There are two times that affect fungicide applications, tasseling or silking. Spraying at silking targets corn ear diseases and tasseling targets foliar leaf diseases. According to Dave Hooker RCAT/University of Guelph “There is a six-day window of silk infection and this is the time that we should be spraying our fungicide from full silk to when the silks just begin to brown.

This means when you have a field that is tasseling over a 10-14 days try to spray when the majority is mid silk. That may mean that the first 5% has brown silks

A study by Ridgetown researcher Art Schaafsma showed that there is a 60 per cent reduction in DON levels if corn is sprayed for Gibberella ear rot around silking, within a six-day window, before the silks begin to brown.

Should I be controlling Volunteer Corn in Soybeans?

What is the yield impact if you decide to leave it? OMAFRA data suggests 1 volunteer corn plant per m2 is a yield loss of 4%, 5 volunteer corn plants per m2 is 15%.

How Much Organic Matter Does Wheat Produce?

Before the advent of fungicides, it was shown that there are about 100 lbs./ac of residue produced/bushel of wheat. (I feel with fungicides there is more residue). Thus, an 80 bu/ac crop produces about 4 ton/ac of residue. If you sell 1.5 ton/ac you still have 2.5 ton/ac of residue. Selling 1.25 ton/ac at a profit of $100.00 – $125.00/ac is a sound decision. This straw will remove about $25-30 /ac of fertilizer. You still have a lot of residue and dollars left to maintain organic matter. If you plant a cover crop of oats or have red clover you produce much more organic matter than what you sell.

Broadcasting Oats Cover Crop After Wheat and Using Vertical Tillage

The idea is to mix oats with fertilizer and broadcast it all. For vertical tillage you want something that will mix the oats into the top 1 ½ to 2 inches. You need a tool with rolling baskets that will firm the soil. I believe that other types of harrows will not pack the soil well enough. Use 80 lbs/ac oats. This is about 20 lbs/ac more than if using a no-till drill. However, you will not get as good emergence this way as opposed to drilling. But the vertical tillage will give annual weed control. There are some producers using ultra low rates of Oats in a blend. You just need enough for soil structure and weed suppression purposes. Try a few different rates if you do not have a fine-tuned rate.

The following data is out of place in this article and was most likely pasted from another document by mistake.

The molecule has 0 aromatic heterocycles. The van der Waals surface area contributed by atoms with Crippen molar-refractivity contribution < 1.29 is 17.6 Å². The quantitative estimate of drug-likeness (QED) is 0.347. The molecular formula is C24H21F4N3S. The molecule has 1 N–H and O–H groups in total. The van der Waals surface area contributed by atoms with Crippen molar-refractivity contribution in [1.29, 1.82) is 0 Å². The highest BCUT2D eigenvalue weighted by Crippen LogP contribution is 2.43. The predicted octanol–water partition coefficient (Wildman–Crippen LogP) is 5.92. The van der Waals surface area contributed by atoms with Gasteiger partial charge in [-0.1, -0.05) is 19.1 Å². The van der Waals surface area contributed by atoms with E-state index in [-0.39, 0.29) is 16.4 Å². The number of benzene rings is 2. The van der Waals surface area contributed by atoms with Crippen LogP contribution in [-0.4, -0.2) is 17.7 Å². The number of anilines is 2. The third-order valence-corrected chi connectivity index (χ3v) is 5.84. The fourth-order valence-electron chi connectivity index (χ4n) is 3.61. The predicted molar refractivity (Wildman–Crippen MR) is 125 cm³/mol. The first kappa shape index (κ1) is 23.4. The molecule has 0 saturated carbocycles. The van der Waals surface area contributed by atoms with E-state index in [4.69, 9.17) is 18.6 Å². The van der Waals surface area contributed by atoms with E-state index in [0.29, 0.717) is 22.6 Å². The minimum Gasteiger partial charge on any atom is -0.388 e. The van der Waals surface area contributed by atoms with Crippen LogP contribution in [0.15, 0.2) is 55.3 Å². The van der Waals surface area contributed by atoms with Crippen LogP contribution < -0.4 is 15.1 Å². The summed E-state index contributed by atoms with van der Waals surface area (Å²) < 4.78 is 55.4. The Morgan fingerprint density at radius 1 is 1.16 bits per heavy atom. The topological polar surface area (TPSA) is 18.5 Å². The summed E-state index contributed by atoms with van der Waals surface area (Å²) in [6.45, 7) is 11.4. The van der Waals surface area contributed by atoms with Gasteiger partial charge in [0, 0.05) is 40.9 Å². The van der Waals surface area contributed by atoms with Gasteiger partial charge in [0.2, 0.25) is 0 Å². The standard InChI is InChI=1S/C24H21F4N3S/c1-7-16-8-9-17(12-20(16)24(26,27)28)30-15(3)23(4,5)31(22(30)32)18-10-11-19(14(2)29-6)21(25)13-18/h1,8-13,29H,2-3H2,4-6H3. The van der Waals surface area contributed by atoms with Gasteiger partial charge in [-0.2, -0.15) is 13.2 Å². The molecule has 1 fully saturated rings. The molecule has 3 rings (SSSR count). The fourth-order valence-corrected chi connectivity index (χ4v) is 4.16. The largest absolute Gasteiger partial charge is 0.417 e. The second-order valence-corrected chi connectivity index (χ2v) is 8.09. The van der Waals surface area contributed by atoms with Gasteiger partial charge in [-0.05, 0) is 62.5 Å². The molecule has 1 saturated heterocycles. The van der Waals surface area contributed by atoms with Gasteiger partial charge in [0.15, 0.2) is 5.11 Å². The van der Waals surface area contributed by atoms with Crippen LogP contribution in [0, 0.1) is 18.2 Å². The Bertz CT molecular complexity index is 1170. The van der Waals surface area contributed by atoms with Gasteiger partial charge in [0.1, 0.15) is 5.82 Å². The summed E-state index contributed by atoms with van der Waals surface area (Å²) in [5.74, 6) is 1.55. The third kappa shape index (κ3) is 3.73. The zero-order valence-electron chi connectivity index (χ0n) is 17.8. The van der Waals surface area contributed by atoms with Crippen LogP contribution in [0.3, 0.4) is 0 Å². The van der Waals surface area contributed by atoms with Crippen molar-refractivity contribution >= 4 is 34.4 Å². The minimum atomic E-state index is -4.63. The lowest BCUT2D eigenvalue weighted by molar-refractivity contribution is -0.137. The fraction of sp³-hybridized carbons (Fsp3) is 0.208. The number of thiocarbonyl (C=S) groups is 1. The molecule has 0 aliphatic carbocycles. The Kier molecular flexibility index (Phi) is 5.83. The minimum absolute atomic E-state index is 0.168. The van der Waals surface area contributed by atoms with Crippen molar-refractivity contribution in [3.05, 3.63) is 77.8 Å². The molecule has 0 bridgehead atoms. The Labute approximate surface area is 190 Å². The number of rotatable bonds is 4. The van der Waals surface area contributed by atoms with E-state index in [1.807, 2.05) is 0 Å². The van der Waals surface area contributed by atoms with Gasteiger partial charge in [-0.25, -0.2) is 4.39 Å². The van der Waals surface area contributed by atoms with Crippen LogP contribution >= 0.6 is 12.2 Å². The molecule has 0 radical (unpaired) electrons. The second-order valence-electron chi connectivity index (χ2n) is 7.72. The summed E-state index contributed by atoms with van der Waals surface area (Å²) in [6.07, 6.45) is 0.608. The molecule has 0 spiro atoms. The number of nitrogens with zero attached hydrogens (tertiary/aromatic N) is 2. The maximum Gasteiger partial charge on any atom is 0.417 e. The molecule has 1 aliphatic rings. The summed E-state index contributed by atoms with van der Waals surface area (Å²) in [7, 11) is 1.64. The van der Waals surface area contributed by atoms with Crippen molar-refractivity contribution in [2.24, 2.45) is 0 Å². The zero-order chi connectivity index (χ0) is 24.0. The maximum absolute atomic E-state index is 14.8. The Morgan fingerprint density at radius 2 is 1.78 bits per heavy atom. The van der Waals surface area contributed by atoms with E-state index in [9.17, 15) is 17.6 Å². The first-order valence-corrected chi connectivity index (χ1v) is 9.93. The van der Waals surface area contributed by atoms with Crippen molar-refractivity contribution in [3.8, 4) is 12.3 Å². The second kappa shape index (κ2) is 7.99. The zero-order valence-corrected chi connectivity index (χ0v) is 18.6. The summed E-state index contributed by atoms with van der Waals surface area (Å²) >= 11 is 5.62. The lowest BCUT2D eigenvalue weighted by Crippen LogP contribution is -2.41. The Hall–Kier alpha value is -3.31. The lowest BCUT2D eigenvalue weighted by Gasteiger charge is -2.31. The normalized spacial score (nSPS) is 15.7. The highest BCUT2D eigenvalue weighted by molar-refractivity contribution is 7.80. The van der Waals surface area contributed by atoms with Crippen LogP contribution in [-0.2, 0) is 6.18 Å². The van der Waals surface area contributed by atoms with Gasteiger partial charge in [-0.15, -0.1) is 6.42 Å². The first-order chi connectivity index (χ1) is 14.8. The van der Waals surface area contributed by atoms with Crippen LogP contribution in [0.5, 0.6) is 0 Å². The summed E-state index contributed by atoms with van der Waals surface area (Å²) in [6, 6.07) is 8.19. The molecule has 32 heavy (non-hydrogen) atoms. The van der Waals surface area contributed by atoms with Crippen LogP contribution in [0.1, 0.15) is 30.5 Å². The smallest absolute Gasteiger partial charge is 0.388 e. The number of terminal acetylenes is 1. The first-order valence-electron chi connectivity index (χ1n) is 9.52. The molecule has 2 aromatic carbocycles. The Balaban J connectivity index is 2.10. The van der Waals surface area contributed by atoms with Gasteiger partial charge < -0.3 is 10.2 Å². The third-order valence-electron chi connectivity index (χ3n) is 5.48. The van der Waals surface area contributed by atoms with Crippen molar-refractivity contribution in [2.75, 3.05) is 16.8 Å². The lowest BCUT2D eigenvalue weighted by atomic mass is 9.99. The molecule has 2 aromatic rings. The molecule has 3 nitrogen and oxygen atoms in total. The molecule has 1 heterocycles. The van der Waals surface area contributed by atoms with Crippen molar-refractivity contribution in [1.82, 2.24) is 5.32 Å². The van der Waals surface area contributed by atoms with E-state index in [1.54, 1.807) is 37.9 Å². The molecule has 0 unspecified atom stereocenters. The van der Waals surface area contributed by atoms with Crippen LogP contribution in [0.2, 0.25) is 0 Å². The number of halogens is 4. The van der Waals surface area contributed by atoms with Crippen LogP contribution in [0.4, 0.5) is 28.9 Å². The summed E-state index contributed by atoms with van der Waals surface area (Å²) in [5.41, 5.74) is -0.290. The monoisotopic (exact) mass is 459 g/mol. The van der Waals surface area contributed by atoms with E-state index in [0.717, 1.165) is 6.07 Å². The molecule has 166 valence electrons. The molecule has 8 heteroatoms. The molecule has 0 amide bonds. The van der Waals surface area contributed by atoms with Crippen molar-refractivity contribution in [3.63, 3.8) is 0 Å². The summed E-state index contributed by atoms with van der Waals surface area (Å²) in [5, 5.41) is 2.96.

Question: Should I grow something other than Oats for Dry Cow/Heifer Feed?

Answer: In my experience triticale will yield more than Oats when it comes to feed. You will pay more for seed. If you can buy good quality Oats for $400/MT out of a bin (arbitrary number), then triticale cost per acre is about 3x as much ($50/acre vs. $18/acre for Oats). If buying cleaned seed, costs maybe comparable. However, you need to consider triticale will provide more volume, and will not suffer the issues of crown rust, which can reduce palatability. Add in a fungicide pass and costs are within $10/acre.

Plant Mobile vs Non-Mobile

If the nutrient is non-mobile within the plant, that may mean you need to make repeated foliar application if the plant is unable to access the nutrition it needs from the soil (due to environmental stress or low fertility). One example is Manganese. You can correct the deficiency with the first application, but if environmental conditions persist limiting uptake, this means that the new growth within the plant is unable to acquire the previous foliar application or from the soil, because manganese is not mobile within the plant foliage. Plant mobile nutrients will exhibit deficiencies on lower or older leaves, with non-mobile nutrients exhibiting deficiencies on new growth.